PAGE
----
Is Urban Exploration Art ? Shard Climbers Unveiled
The Group that climbed the Shard document their quest through words and photography
An organised group of urban trespassers, part of an organisation that calls itself' The London Consolidation Crew', who broke into the incomplete Shard, Europe's tallest building and scaled the pinnacle, have defended their actions. Photographs documenting their assent to the summit of the 1,016ft (309.7m) skyscraper have been posted on the Place Hacking blog. http://www.placehacking.co.uk/thesis
Last December the group evaded security guards to mount a crane perched on top of the structure. A spokesman for the Shard's developer said security had been tightened but no action would be taken against the trespassers. The group said they entered the site at 02:00 GMT from a walkway near London Bridge Railway station before walking up staircases to the 76th floor. The blog explained: "We waited for the guard to finish his round and go into his hut. "It took a few minutes of lingering before the walkway was clear - we grabbed onto the scaffolding pipes and swung off the bridge."Hanging on the freezing pipes, we pulled ourselves on top of the walkway and laid down out of view, waiting for a reaction in case anyone had seen or heard us. It didn't seem so."
The stunt was all included as part of a PHD thesis written by Bradley L. Garrett. Mr Garrett stated that they had breached the security to climb the shard on three occasions The group have no intention to climb the Shard again but will now branch out to locations in Europe. "Barcelona is next and maybe Stockholm" he revealed in a Radio London interview.
The climb was described as; "It was a crisp night outside London Bridge station. It was still but our breath curled in the 2am air. Marc Explo and I were standing on a temporary wooden walkway looking through a viewing window into the ground level construction yard of the largest skyscraper in Europe. “Gary” walked up behind us and, with a hand on each of our shoulders, also peered through. “One security guard looking after the Shard huh?” We chuckled. We waited for the guard to finish his current round and go into his hut. It took a few minutes of lingering before the walkway was clear of people – we grabbed onto the scaffolding pipes and swung off the bridge. Hanging on the freezing pipes, we pulled ourselves on top of the walkway and laid down out of view, waiting for a reaction in case anyone had seen or heard us. It didn’t seem so. Staying low, we then descended the other side of the scaffolding, right behind the security hut where we could see the guard watching TV, not the cameras. Quickly, we scampered across the yard and found the central stair case, again pausing to see if there was any reaction from the yard, phones ringing or doors opening. It was silent. First we took the stairs two at a time. All three of us were in pretty good shape and could do 25 or 30 floors like that. But by the 31st floor, I was sweating heavily. Knowing that the sweat would sting when we emerged onto the roof, I tried to pace myself and breathe. By floor 50, my calves burned horribly and I was having to stop every once and a while to let them pulse a bit and untighten.At floor 70 the cement stairs turned into metal ones, indicating we were near the top. I was ecstatic. A final burst of enthusiasm took us from metal stairs to wooden ladders. We threw open one last hatch and found ourselves on top of the Shard at 76 stories. As I climbed up on the counterweight of the crane, my breath caught. It was a combination of the icy wind and the sheer scale of the endeavor that shocked me. Marc was looking down at London Bridge station and whispered, “the train lines going into London Bridge look like the Thames, it’s all flow.” Slowly, I pulled myself to the end of the counter weight and peered over the edge. Indeed, we were so high, I couldn’t see anything moving at street level. No buses, no cars, just rows of lights and train lines that looked like converging river systems, a giant urban circuit board. Later, standing next to the Thames, staring up at the little red light blinking on top of the crane, it seemed unimaginable that I had my hands on it just hours earlier. Ever after, whenever I see the Shard from anywhere in the city, I can’t help but smile. Unlike when I was up there, shaking with fear taking this self-portrait. You’ve got two months to get yours before the tower tops out. Act before you think". But is this art? We think so!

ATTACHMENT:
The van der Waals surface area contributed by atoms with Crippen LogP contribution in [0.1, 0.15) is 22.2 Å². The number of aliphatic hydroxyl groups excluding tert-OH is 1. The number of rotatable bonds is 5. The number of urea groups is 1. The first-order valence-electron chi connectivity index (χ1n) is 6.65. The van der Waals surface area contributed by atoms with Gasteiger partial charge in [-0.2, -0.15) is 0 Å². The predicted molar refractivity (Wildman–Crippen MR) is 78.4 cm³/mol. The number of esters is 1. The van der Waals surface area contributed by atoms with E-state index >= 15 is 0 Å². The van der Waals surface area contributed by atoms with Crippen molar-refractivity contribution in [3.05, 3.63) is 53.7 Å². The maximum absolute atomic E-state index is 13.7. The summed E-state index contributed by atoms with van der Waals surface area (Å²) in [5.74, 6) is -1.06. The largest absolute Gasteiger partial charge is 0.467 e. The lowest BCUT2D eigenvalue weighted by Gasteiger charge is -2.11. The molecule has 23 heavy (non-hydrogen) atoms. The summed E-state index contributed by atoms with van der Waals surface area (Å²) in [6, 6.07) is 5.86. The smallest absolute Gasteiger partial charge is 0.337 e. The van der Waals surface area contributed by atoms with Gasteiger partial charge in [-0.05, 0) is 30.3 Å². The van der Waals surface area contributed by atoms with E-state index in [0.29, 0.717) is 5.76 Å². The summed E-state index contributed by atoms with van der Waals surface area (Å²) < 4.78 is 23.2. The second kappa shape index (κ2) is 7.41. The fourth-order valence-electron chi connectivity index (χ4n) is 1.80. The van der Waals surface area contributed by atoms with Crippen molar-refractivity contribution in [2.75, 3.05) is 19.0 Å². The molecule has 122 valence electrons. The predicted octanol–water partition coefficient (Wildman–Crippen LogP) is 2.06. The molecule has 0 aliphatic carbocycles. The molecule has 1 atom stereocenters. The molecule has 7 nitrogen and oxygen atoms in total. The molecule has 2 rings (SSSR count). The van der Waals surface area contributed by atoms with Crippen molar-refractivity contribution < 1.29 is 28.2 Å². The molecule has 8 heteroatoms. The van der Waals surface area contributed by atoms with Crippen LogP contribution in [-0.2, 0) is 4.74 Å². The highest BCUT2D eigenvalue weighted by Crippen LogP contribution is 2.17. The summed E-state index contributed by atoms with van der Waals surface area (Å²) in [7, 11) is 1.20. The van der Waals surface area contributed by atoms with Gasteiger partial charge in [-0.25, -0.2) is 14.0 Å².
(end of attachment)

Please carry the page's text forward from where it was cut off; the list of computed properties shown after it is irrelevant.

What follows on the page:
Here are some photos.